Though similar in appearance to ginger, galangal has a tighter skin, is lighter in colour - occasionally pinkish - and is harder and more dense than ginger. It tastes more like pepper than ginger does. When dried and ground greater galangal is called laos powder.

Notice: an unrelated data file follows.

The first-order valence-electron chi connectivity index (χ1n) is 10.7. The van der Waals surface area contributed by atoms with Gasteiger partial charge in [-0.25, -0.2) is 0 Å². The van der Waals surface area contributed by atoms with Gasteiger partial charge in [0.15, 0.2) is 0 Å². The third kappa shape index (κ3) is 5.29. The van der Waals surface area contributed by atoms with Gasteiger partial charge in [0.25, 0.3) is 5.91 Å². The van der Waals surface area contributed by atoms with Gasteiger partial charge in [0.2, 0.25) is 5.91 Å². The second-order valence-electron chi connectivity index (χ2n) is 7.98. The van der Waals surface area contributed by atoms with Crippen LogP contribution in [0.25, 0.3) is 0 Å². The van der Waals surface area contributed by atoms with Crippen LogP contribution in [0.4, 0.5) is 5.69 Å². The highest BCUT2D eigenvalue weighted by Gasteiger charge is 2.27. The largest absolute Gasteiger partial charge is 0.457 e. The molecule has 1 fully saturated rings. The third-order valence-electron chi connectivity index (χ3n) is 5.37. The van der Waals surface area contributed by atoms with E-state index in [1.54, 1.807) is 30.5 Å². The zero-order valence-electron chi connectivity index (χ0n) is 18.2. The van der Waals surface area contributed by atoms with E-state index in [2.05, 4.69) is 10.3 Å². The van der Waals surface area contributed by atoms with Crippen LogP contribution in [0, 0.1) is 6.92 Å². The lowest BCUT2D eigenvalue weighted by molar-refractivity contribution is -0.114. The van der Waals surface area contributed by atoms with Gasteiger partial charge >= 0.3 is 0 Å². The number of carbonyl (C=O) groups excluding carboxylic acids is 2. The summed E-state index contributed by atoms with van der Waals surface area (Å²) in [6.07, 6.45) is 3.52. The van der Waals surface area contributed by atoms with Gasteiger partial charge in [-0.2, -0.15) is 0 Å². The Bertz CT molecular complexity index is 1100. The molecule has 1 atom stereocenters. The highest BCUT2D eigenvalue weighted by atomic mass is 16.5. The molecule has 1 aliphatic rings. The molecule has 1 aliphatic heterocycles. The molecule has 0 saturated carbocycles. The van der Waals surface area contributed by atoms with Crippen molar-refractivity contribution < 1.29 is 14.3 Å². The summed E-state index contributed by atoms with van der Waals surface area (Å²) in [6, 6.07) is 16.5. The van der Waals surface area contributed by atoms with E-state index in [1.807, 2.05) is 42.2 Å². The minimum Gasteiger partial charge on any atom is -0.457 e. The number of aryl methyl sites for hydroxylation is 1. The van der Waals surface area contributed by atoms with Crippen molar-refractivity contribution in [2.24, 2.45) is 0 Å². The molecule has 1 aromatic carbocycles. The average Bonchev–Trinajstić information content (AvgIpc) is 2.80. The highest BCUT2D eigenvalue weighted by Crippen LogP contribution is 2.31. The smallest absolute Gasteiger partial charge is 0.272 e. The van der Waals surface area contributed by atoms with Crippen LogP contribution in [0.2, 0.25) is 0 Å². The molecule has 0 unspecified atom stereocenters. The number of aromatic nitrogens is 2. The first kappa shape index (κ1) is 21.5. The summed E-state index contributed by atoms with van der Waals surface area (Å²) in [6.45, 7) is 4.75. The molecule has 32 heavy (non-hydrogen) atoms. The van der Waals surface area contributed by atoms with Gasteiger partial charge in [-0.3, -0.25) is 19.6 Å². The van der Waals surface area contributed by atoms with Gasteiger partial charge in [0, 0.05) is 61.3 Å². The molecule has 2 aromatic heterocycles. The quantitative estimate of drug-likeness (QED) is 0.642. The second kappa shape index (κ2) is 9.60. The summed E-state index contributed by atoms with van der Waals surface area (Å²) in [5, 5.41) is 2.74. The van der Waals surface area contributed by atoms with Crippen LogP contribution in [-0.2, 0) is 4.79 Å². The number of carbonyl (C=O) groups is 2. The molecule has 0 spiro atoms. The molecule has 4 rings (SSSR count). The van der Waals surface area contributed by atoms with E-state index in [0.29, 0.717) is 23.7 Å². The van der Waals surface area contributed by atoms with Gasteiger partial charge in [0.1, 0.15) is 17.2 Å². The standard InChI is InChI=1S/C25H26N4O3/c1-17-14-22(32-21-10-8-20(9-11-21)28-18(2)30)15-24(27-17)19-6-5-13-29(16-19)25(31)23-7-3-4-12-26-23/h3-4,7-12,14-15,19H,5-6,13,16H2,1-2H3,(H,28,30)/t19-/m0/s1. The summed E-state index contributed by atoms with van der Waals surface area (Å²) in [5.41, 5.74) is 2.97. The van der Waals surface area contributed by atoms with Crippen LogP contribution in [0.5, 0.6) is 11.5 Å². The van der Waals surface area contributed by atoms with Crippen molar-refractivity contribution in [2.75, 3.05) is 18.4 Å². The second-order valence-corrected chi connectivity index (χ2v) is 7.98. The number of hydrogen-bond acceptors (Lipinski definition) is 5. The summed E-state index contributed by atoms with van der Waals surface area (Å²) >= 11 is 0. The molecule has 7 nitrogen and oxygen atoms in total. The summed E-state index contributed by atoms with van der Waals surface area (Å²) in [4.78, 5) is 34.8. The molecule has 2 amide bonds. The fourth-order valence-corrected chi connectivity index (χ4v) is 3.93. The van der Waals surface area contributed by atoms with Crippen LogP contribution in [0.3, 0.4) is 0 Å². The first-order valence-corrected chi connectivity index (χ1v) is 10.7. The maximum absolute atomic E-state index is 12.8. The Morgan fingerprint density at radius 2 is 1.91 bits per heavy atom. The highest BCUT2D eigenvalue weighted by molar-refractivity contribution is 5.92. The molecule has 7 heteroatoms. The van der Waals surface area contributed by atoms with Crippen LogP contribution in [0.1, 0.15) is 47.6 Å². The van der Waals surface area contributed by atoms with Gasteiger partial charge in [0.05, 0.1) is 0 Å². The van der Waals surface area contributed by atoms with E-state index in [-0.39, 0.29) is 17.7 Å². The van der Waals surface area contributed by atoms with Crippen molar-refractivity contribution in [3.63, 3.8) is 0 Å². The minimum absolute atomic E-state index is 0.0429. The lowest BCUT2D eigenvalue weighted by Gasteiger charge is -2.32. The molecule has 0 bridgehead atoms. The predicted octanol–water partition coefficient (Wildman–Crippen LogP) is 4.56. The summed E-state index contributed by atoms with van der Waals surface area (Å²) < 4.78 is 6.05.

Although known in Europe since the Middle Ages, galangal is now used only in south-east Asian cookery. It is commonly used as a seasoning ingredient in Indonesian and Thai food, mainly curries and meat dishes. Like ginger, galangal is a 'de-fisher' and so appears frequently in fish and shellfish recipes often with garlic, ginger, chilli and lemon or tamarind.